Trivarna Dhwaja or Tiranga – Indian National Flag

About Trivarna Dhwaja or Tiranga – The Tricolour (National Flag of India) on the Indian Independence Day. I couldn’t think of a better day to start posting traditional textiles series.

Namaste Dear Tantu Reader,

I always wonder what interesting is left there if all the people around the world wear same type of clothing. What if all the birds were parrots? Would we like to watch only parrots all around? Wouldn’t we also love to watch sparrows, pigeons, peacocks, crows and all? I believe every culture has designed its unique clothing style based on the geographical factors and also based on their cultural beliefs. There is a scientific art behind every tradition. And every regional clothing tradition is invaluable contribution of our ancestors to the world of textiles and fashion.

To know and to share more about traditional textiles and clothing is one of my strongest desires since I thought of starting my blog. That fine day has come! This is my first post about textiles. I’m very much excited to start with Indian National Flag, Trivarna Dhwaja or Tiranga or The Tricolour πŸ™‚

About Trivarna Dhwaja or Tiranga

Trivarna Dwaja or Tiranga is India’s National Flag that has India saffron, white and India green coloured equal sized horizontal bands along with a navy blue Ashoka chakra (wheel) of 24 equidistant spokes at the centre of it, as we all know. This Tricolour Flag of 2:3 proportions was adopted on 22nd July 1947.

Significance of Tiranga as described by Shri Sarvepalli Radhakrishnan, India’s first Vice President and second President, is as follows:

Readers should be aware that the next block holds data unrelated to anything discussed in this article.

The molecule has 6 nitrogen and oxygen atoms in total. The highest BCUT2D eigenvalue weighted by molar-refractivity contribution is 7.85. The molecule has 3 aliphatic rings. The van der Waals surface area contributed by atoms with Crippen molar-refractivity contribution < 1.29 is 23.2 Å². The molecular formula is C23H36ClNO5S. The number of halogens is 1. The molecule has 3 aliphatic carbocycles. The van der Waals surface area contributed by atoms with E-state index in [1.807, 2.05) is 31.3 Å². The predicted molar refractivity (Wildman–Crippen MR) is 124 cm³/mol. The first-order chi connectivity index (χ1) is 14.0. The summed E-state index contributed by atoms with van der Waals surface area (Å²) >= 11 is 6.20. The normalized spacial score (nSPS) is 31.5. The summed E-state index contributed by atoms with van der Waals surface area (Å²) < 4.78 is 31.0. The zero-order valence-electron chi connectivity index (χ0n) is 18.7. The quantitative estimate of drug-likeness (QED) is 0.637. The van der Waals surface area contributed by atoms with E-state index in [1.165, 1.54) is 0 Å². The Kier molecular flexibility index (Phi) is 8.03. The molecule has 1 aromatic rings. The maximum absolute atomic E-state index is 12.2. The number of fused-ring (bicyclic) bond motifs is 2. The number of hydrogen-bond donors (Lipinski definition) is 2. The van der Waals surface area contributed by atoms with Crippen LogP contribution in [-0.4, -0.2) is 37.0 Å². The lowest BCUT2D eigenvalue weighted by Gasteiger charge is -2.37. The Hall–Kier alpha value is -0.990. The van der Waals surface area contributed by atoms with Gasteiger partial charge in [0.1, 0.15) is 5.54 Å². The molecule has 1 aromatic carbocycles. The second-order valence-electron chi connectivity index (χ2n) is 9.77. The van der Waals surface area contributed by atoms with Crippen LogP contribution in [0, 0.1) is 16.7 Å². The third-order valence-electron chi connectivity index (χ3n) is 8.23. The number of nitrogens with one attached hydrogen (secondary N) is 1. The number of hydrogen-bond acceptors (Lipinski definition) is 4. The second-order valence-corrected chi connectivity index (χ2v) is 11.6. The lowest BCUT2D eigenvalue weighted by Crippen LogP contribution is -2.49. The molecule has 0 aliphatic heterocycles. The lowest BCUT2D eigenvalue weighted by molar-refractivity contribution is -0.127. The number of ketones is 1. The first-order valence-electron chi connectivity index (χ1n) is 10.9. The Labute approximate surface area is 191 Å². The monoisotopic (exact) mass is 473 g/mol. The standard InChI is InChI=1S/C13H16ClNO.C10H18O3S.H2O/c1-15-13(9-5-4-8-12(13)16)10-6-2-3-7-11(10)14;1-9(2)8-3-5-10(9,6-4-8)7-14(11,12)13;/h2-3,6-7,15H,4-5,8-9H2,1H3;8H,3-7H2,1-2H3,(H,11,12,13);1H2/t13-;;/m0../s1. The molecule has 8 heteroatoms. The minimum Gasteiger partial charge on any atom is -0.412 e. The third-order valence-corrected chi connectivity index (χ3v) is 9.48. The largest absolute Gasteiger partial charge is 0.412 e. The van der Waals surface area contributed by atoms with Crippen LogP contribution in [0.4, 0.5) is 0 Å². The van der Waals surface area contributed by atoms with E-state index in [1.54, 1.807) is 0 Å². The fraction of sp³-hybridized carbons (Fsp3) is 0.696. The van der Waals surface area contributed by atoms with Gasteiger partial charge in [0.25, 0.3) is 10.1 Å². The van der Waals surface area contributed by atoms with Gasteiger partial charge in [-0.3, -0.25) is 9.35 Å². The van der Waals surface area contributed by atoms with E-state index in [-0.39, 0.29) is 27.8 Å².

Bhagwa or the saffron colour denotes renunciation or disinterestedness. Our leaders must be indifferent to material gains and dedicate themselves to their work. The white in the centre is light, the path of truth to guide our conduct. The green shows our relation to (the) soil, our relation to the plant life here, on which all other life depends. The “Ashoka Chakra” in the centre of the white is the wheel of the law of dharma. Truth or satya, dharma or virtue ought to be the controlling principle of those who work under this flag. Again, the wheel denotes motion. There is death in stagnation. There is life in movement. India should no more resist change, it must move and go forward. The wheel represents the dynamism of a peaceful change.

Trivarna Dhwaja or Tiranga Making

Tiranga is to be made of hand spun and hand woven cotton or silk fabric called khadi. The manufacturing process and specifications follow the standards set by the Bureau of Indian Standards. The Khadi Development and Village Industries Commission owns the right to manufacture the flag. Initially, the flag was manufactured only at Dharwad Taluk Kshetriya Seva Sangh, Garag. Today, a handful of organisations like the Karnataka Khadi Gramodyoga Samyukta Sangha of Hubli also manufacture the flag for entire India as per the allocation by Khadi Development and Village Industries Commission. Kannadigas, we have many reasons to be proud of our Dharwad and Hubli!

As per BIS, the specifications for the manufacture of the Indian flag includes flag sizes, dye colour, chromatic values, brightness, thread count, fabric weight, stitches per inch and hemp cordage. If you are interested to know the specific details, please check Flag of India. Any defects in the manufacturing may result in punishments too.

Designer of Indian National Flag

Remembering the designer of Indian national flag, Pingali Venkayyaji on the eve of Indian independence day…

Designer of Indian National Flag - Pingali Venkayya

Designer of Indian National Flag – Pingali Venkayya

Let’s hope we would be able to nourish all the traditional textiles and clothing across India…

Pyara Tiranga is flying high…

Happy Independence Day to all the Indian Readers of Tantu!


Read more about Indian National Flag here: History of Indian Tricolor

Image courtesy: Unknown facebook friend.


Take care! Bye until the next post!



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About Sindhu